Abstract: Outsourcing is one of the main drivers behind economic globalization, especially international outsourcing. In general terms it refers to the process of moving stages of production to external providers, either domestic (usually labelled as domestic outsourcing) or international (commonly labelled as offshoring or simply outsourcing). Over time, technological advances in transportation and ICT developments, led to a substantial rise in this phenomenon, growing in extent and nature, from simple to more complex tasks related to both manufactures and services supply. International outsourcing is usually expected to reduce production costs and to increase efficiency, however it has received substantial attention from policy makers for its potential negative consequences on the labour market. This paper combines Portuguese firm-level data from the International Sourcing surveys and longitudinal administrative business record data, to explore the impacts of the sourcing status on a variety of firms’ performance measures specially focusing on employment, competitiveness and productivity. The results suggest that international sourcing has an ambiguous effect on firm level total employment, but a positive effect on both the subset of workers that receive a salary (a proxy to employees) and on R&D jobs, coupled with an increasing effect on firm level total labour costs. Alongside these results, our findings also show that offshoring has a positive causal effect on both firm-level export intensity and trade balance, however the efficiency gains hypothesis was not confirmed. In fact, the results show that newly offshoring firms experienced lower labour productivity growth with a negative effect on both capital stock and capital per person employed.
    Keywords: Outsourcing, international sourcing, offshoring, internationalization, productivity, employment and firm productivity, Propensity score matching
    JEL: F23 L24 F61 D24 J24 F16
    Date: 2020–12
  9. By: Yashiro, Naomitsu (OECD); Kyyrä, Tomi (VATT, Helsinki); Hwang, Hyunjeong (OECD); Tuomala, Juha (VATT, Helsinki)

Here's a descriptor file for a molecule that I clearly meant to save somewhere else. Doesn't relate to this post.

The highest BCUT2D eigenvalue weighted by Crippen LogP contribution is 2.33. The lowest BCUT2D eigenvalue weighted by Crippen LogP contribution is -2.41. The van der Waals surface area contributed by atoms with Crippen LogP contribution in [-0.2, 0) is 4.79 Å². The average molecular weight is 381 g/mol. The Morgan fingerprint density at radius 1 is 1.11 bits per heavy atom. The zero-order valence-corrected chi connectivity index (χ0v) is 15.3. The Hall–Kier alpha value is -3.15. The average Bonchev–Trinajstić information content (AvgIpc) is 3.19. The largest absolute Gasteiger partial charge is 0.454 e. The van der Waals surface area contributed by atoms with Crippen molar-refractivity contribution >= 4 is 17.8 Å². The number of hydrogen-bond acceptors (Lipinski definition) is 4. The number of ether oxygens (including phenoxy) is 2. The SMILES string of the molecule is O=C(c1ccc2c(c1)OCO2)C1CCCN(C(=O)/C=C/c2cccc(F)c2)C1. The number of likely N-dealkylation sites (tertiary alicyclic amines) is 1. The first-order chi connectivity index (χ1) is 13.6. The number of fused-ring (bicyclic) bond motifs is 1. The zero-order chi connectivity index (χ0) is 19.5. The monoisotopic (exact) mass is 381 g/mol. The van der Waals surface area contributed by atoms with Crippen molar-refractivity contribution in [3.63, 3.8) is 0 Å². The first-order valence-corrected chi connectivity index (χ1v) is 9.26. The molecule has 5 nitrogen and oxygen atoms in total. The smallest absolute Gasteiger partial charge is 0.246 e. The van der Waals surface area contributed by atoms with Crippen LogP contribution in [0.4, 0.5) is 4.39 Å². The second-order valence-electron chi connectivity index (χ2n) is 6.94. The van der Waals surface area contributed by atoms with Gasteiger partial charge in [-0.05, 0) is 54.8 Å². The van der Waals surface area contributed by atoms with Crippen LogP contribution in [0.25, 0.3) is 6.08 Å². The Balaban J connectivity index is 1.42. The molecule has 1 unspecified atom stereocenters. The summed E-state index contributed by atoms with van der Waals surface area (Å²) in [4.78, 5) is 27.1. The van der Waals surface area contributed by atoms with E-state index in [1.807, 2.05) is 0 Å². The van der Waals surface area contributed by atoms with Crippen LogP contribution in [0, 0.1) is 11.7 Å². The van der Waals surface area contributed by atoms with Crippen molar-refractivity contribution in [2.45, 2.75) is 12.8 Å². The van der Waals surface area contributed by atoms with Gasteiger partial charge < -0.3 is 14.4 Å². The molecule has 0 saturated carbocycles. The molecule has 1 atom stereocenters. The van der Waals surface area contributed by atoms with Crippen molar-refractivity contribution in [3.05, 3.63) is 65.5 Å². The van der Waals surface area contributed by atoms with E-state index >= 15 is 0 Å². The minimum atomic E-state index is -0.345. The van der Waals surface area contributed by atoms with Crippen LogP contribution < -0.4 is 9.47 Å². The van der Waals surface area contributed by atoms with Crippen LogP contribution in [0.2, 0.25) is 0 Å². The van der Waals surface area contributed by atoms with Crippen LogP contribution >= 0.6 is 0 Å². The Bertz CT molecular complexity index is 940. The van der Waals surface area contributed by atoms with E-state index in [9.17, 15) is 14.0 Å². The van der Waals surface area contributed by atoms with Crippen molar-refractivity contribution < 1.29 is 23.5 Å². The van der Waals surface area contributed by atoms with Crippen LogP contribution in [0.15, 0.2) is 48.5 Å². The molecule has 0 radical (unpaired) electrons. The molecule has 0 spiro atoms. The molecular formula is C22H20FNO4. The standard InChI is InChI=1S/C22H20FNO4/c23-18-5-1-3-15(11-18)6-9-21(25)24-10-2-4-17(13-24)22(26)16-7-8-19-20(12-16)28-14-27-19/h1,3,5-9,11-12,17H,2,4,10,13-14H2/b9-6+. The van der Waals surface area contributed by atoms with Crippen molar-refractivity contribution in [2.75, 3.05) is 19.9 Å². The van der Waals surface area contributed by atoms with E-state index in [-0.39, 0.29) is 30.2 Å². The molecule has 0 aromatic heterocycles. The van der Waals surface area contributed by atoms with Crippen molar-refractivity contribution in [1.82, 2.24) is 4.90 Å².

Abstract: There are two major barriers to increasing employment of older workers. First, older workers engaged in codifiable, routine tasks are particularly prone to the risk of being displaced by computers and robots. Second, several countries have in place various labour market institutions that encourage early retirement, such as exceptional entitlements or looser criteria for unemployment and disability benefits applied to older individuals. We present evidence that these two factors reinforce each other to push older workers out of employment. We find that older workers who are more exposed to digital technologies are more likely to leave employment, and that this effect is significantly magnified when they are eligible to an extension of unemployment benefits until the earliest age for drawing old age pension. Furthermore, our findings imply that a policy reform that tightens the eligibility for the benefit extension would increase mostly the employment of older workers that are more exposed to digital technologies.
    Keywords: technological change, disability benefits, unemployment benefits, early retirement
    JEL: H55 J26 J65 O33
    Date: 2020–12
  10. By: Adermon, Adrian (IFAU - Institute for Evaluation of Labour Market and Education Policy); Hensvik, Lena (Uppsala university, Department of Economics)
    Abstract: How useful is work experience from the gig economy for labor market entrants searching for traditional wage jobs? We conducted a correspondence study in Sweden, comparing callback rates for recent high school graduates with (i)gig-experience, (ii) traditional experience, and (iii)unemployment history. We also study heterogeneous responses with respect to perceived foreign background. Our findings suggest that gig-experience is more valuable than unemployment, but less useful than traditional experience for majority applicants. Strikingly however, no form of labor market experience increases the callback rate for minority workers.